Synthese 198 (5):4833-4850 (2019)
AbstractA popular informal argument suggests that statistics about the preponderance of criminal involvement among particular demographic groups partially justify others in making defensive mistakes against members of the group. One could worry that evidence-relative accounts of moral rights vindicate this argument. After constructing the strongest form of this objection, I offer several replies: most demographic statistics face an unmet challenge from reference class problems, even those that meet it fail to ground non-negligible conditional probabilities, even if they did, they introduce new costs likely to cancel out any justificatory contribution of the statistic, but even if they didn’t, demographic facts are the wrong sort to make a moral difference to agents’ negative rights. I conclude that the popular argument should be rejected, and evidence-relative theories do not have the worrisome implication.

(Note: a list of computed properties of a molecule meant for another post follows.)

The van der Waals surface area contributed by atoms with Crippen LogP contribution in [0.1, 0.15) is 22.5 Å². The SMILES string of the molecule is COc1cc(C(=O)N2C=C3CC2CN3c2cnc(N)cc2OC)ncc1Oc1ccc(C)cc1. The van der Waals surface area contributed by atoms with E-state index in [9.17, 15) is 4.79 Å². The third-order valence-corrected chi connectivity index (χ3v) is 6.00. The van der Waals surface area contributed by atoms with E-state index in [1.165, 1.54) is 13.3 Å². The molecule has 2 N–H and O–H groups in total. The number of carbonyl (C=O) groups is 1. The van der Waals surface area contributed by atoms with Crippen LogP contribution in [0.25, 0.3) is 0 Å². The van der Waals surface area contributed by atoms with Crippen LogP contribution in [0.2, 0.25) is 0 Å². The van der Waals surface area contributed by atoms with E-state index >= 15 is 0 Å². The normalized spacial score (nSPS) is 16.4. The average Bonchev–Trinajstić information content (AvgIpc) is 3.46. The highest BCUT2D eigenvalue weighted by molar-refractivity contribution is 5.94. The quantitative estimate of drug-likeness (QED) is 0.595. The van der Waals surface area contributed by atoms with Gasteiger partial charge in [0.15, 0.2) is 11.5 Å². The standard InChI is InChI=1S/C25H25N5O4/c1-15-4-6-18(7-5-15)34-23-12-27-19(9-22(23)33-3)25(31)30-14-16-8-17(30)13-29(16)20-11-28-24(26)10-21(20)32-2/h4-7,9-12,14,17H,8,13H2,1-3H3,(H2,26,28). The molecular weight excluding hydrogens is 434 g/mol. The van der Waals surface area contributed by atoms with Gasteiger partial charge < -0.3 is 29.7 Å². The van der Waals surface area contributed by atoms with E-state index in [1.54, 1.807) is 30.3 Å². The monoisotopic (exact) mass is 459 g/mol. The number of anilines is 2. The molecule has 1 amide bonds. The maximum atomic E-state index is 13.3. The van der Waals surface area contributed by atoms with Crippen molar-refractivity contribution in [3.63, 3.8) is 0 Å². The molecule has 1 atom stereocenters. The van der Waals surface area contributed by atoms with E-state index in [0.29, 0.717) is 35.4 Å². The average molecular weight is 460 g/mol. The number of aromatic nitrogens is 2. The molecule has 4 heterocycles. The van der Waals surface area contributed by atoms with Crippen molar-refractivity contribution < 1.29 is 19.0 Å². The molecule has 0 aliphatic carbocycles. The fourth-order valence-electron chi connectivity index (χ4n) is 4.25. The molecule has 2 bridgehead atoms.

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Citations of this work
The Moral Grounds of Reasonably Mistaken Self-Defense.Renée Jorgensen Bolinger - 2021 - Philosophy and Phenomenological Research 103 (1):140-156.
Privacy rights and ‘naked’ statistical evidence.Lauritz Aastrup Munch - 2021 - Philosophical Studies 178 (11):3777-3795.
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Moral Dimensions: Permissibility, Meaning, Blame.Thomas Scanlon - 2008 - Belknap Press of Harvard University Press.
The Problem of Abortion and the Doctrine of the Double Effect.Philippa Foot - 1967 - Oxford Review 5:5-15.
Knowledge and Action.John Hawthorne & Jason Stanley - 2008 - Journal of Philosophy 105 (10):571-590.
Between Probability and Certainty: What Justifies Belief.Martin Smith - 2016 - Oxford University Press UK.